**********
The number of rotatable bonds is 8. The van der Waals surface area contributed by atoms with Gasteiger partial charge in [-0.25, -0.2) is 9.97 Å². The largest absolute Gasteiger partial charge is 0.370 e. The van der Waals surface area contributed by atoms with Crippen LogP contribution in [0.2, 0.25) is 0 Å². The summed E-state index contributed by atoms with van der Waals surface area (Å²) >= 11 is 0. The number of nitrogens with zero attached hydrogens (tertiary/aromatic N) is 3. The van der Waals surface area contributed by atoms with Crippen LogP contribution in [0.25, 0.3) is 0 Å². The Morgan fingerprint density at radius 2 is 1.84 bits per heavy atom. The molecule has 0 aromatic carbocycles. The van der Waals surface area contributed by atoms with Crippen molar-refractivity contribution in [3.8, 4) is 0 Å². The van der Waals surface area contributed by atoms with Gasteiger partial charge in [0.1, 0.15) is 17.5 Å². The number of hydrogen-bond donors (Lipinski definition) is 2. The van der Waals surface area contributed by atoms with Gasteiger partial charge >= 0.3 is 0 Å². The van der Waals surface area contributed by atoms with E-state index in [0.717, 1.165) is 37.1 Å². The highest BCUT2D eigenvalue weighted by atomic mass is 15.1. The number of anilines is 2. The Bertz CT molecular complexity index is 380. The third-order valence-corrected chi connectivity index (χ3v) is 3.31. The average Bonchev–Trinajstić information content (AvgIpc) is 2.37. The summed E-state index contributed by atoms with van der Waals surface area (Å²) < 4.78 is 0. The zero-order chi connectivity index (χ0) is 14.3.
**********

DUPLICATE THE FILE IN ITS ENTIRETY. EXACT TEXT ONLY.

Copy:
The number of rotatable bonds is 8. The van der Waals surface area contributed by atoms with Gasteiger partial charge in [-0.25, -0.2) is 9.97 Å². The largest absolute Gasteiger partial charge is 0.370 e. The van der Waals surface area contributed by atoms with Crippen LogP contribution in [0.2, 0.25) is 0 Å². The summed E-state index contributed by atoms with van der Waals surface area (Å²) >= 11 is 0. The number of nitrogens with zero attached hydrogens (tertiary/aromatic N) is 3. The van der Waals surface area contributed by atoms with Crippen LogP contribution in [0.25, 0.3) is 0 Å². The Morgan fingerprint density at radius 2 is 1.84 bits per heavy atom. The molecule has 0 aromatic carbocycles. The van der Waals surface area contributed by atoms with Crippen molar-refractivity contribution in [3.8, 4) is 0 Å². The van der Waals surface area contributed by atoms with Gasteiger partial charge in [0.1, 0.15) is 17.5 Å². The number of hydrogen-bond donors (Lipinski definition) is 2. The van der Waals surface area contributed by atoms with Gasteiger partial charge >= 0.3 is 0 Å². The van der Waals surface area contributed by atoms with E-state index in [0.717, 1.165) is 37.1 Å². The highest BCUT2D eigenvalue weighted by atomic mass is 15.1. The number of anilines is 2. The Bertz CT molecular complexity index is 380. The third-order valence-corrected chi connectivity index (χ3v) is 3.31. The average Bonchev–Trinajstić information content (AvgIpc) is 2.37. The summed E-state index contributed by atoms with van der Waals surface area (Å²) < 4.78 is 0. The zero-order chi connectivity index (χ0) is 14.3.